Guyana is key player in global climate fight; confronting energy, food crisis – Pres. Ali

-        encourages diaspora in Canada to invest in Guyana


By Akeem Greene in Ontario, Canada.


Guyana will leave its unique footprint in the global environment, President Dr. Irfaan Ali affirmed at the weekend as he expressed the belief that the South American nation can play a significant role in confronting the world’s climate, energy and food crises.

To achieve this and continue on the trajectory of being deemed the fastest-growing economy in the world, President Ali encouraged Guyanese in the Canadian diaspora to invest in the many opportunities back home.

“We in Guyana will be part of a new global system, establish our credentials, and be part of the solution, not the problem.

“There will be no conversation about these crises without Guyana being mentioned as part of the solution”, the President stated on Saturday night as he delivered a passionate address at a Guyana/Canada diaspora event held at the La Primavera Banquet Hall in Ontario.

However, Dr. Ali said this would require more than talk and rather a paradigm shift by all Guyanese in their attitude and approach to development and the changes necessary to sustain it.

“The way we act, think and behave, relate to each other, see each other as part of a human family, does not require money; it involves mindset.

“Transformation requires societal change, shift in thinking, shift in behavior, which requires hard work and staying the course”, Ali reiterated to a resounding applause.

To boost development, the President reemphasized it will not be based on oil and gas solely but other sustainable areas of development, especially agriculture.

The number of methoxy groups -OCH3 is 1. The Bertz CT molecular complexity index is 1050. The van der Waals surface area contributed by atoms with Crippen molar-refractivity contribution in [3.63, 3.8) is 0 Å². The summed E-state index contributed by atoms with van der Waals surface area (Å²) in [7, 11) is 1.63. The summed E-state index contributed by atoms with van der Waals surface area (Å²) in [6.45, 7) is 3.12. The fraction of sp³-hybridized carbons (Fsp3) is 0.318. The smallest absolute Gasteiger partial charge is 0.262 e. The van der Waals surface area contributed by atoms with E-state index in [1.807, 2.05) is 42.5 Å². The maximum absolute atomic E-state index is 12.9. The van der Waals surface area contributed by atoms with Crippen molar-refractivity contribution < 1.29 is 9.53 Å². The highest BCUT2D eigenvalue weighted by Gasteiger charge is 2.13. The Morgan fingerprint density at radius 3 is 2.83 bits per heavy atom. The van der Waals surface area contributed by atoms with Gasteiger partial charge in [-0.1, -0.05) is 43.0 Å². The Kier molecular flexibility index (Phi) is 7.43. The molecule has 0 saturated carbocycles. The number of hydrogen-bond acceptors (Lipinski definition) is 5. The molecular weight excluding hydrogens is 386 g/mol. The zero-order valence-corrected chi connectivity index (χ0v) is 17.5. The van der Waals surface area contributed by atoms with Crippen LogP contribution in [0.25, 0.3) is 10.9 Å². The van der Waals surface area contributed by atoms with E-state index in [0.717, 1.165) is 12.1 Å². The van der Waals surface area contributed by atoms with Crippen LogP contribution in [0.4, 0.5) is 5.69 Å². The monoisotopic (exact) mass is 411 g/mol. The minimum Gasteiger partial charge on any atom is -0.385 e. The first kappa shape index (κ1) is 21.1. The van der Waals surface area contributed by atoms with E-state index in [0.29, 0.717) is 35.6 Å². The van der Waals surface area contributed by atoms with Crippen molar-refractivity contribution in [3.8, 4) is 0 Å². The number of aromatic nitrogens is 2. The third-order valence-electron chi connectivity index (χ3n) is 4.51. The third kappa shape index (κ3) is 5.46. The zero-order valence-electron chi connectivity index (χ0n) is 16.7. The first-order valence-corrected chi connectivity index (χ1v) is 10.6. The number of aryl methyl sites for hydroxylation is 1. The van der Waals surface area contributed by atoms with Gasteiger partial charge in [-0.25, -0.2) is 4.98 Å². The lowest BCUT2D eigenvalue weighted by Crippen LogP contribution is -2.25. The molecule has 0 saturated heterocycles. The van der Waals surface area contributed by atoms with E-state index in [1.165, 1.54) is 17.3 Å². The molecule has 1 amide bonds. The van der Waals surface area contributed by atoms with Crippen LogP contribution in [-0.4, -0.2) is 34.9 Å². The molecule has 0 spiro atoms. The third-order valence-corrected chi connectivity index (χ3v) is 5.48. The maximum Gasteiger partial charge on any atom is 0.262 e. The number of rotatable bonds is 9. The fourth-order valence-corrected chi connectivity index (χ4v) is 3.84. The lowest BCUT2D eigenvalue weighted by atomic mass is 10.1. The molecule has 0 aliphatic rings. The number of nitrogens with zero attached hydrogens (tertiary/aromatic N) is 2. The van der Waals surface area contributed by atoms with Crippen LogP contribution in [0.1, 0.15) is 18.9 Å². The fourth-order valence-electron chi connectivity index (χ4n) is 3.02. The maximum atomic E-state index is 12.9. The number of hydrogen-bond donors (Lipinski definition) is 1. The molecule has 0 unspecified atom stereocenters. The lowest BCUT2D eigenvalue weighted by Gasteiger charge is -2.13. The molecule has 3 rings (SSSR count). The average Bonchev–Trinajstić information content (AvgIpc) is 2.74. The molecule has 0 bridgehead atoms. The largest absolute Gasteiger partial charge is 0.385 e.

The President touted Guyana’s debt ratio (money being used to international service debt) at just 4.1% and believes that Guyana needs not to model after other countries but will create its pathway to prosperity.

President Dr. Irfaan Ali delivered a passionate address at a Guyana/Canada diaspora event held at the La Primavera Banquet Hall in Ontario.

“A journalist asked me ‘how do I want to sell Guyana?’. We do not need to sell Guyana. What we need to do is talk about Guyana.

“Guyana is already creating its path, but we as leaders need, we as citizens, we must present what Guyana offers to the world, not what Guyana offers to Guyanese but what Guyana offers to the world because our prosperity must not lead to arrogance,” Dr. Ali said.

The President called on persons in the diaspora to diligently research investment portfolios and noted that the business process would soon become more efficient with a shift to a “paperless” transaction.

The aim is to develop a “world-class service center” by utilizing the technology available to “move Guyana up the chain.”

“We have to unlearn decades of what we learned and then relearn.”

In March, the Government signed a US$34.5 million contract with Veridos – a German-based provider of integrated identity solutions – to implement an electronic identification system locally to see new identification numbers and cards issued to Guyanese.

The system, once fully implemented, will also help the government with its issuance of work permits and other necessary documentation for resident identification.

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